Colleagues pay tribute to Irish teacher murdered in Paris

John Dowling ‘loved what he taught and the people he taught it to’

John Dowling: “Adorable, always good-humoured and very, very intelligent”. Photograph: Pôle Universitaire Léonard de Vinci/PA

John Dowling: “Adorable, always good-humoured and very, very intelligent”. Photograph: Pôle Universitaire Léonard de Vinci/PA


It is not unusual to hear praise for the dead. But the praise yesterday from students and colleagues of John Dowling, the 66-year-old Irish lecturer murdered by an angry former student in Paris on Wednesday, made it clear that he was an exceptional man.

A photograph of Dowling, taken at a social event with international students on the eve of his murder, hangs in the foyer of the Pôle Universitaire Léonard de Vinci with the words “Homage to John Dowling.”

Dowling was to have taught for six hours on Wednesday, and only had time to pop over to the local Monoprix store to grab a sandwich. His last words to a colleague were: “What can I get for you?”

On the esplanade outside, Dowling was accosted by a former student, a Pakistani citizen, expelled a year ago. “I don’t think [he] really knew John,” said David Dupuis, who was Dowling’s student and later a friend and colleague.

Following brief words, the man drew a knife and stabbed Dowling repeatedly in the throat. “Students overwhelmed [the assailant],” Dupuis said. “One of them tore off his shirt to try to stanch John’s blood. When I got here, the firemen were trying to resuscitate him.”


A memorial of tea-lights and roses has sprung up on the site of Dowling’s murder. An Irish Tricolour waves from a small tree. “Thank you, John,” says a sign.

From interviews, an image of Dowling emerges as a humorous, energetic and intelligent man, who loved Ireland, music, poetry, theatre, rugby and languages. Most of all, he loved teaching. Yet he was as discreet as he was generous.

Even those who knew him for years knew little about his private life, whether he was married, or had children. His partner was in touch with the university seeking psychological counselling, though nothing else is known.

The Emerald Cultural Institute in Rathgar, where Dowling taught English during his summer holidays, later said he had a sister in Dublin, owned a house in Donegal and intended to retire in Italy.

His CV was startlingly broad: ancient Greek and Italian at Trinity College Dublin, followed by time in Florence in 1987, with an Italian scholarship. Later, he won a Stanford scholarship, earning a master’s degree in classics. He never spoke of his accolades.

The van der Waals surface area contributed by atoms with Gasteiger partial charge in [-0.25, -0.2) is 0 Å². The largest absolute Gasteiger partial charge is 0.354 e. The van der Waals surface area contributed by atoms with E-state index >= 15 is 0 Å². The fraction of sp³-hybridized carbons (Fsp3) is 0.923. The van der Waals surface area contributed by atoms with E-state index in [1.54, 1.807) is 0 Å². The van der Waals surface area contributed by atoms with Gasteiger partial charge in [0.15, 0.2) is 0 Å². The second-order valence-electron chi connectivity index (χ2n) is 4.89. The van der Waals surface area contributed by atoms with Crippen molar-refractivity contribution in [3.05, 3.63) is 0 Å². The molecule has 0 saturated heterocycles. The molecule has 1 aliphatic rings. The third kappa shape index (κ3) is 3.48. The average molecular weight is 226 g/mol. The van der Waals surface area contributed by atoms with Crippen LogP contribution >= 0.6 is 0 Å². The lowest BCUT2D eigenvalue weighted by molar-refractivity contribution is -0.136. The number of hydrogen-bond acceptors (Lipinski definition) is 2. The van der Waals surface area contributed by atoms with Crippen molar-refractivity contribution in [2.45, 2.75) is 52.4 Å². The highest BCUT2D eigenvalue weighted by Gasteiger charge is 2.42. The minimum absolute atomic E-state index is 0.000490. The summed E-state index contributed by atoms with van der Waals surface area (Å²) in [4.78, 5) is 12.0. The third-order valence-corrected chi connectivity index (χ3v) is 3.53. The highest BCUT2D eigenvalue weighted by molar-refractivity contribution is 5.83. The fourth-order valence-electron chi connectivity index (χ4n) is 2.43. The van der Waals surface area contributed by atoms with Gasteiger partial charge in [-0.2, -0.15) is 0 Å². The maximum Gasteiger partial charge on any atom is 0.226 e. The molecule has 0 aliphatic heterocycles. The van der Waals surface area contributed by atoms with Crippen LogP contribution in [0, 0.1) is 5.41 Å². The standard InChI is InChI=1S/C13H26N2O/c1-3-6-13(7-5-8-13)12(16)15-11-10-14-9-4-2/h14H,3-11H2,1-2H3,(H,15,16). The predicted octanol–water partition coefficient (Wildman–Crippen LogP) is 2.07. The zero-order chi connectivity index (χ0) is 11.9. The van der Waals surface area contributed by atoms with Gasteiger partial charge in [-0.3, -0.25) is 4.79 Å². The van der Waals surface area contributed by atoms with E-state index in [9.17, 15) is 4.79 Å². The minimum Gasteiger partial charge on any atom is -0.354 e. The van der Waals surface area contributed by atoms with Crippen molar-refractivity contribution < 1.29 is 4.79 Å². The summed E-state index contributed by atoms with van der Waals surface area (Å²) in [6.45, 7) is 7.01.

Hundreds of staff and students crowded into the university’s foyer at 12.15pm on Thursday, 24 hours after the killing, to honour him. Former students and parents have been eager with offers to contribute to a fund in his honour.

The tragedy of Dowling’s murder could be read on faces during a minute’s silence. I thought of Kipling’s Arithmetic on the Frontier, how “Two thousand pounds of education/Drops to a 10-rupee jezail.” A piano played Amhrán na bhFiann and the crowd applauded.

‘Full of jokes’

“He was adorable, always good-humoured and very, very intelligent,” said former student Anne Bernard. “He was full of jokes, plays on words. Sometimes the classroom laughed so hard that people would knock on the door and ask us to be quiet.”

Many wept. “When he got into an elevator with you, it was as if there were birds and butterflies in the lift,” one teacher said.

Later, Dupuis said he believed Dowling had learned to whistle as a shepherd in Ireland, studied theatre and taught in London when it was difficult for an Irishman, during the Troubles.

“He had a presence like no other . . . He swept you off your feet and transported you in time . . . You were captivated,” said Dupuis, imitating Dowling’s presentation of the Iliad and the Odyssey, and the way he paced around the room.

“Everything you associate with joy, John did it: singing, smiling, laughing, and whistling. He loved teaching. He loved what he taught and the people he taught it to,” he said.

“I want to remember him not for what happened yesterday,but for all the moments we shared. As John said: ‘It’s not the end of the story that matters. We know Achilles died. It’s what happens in between.’”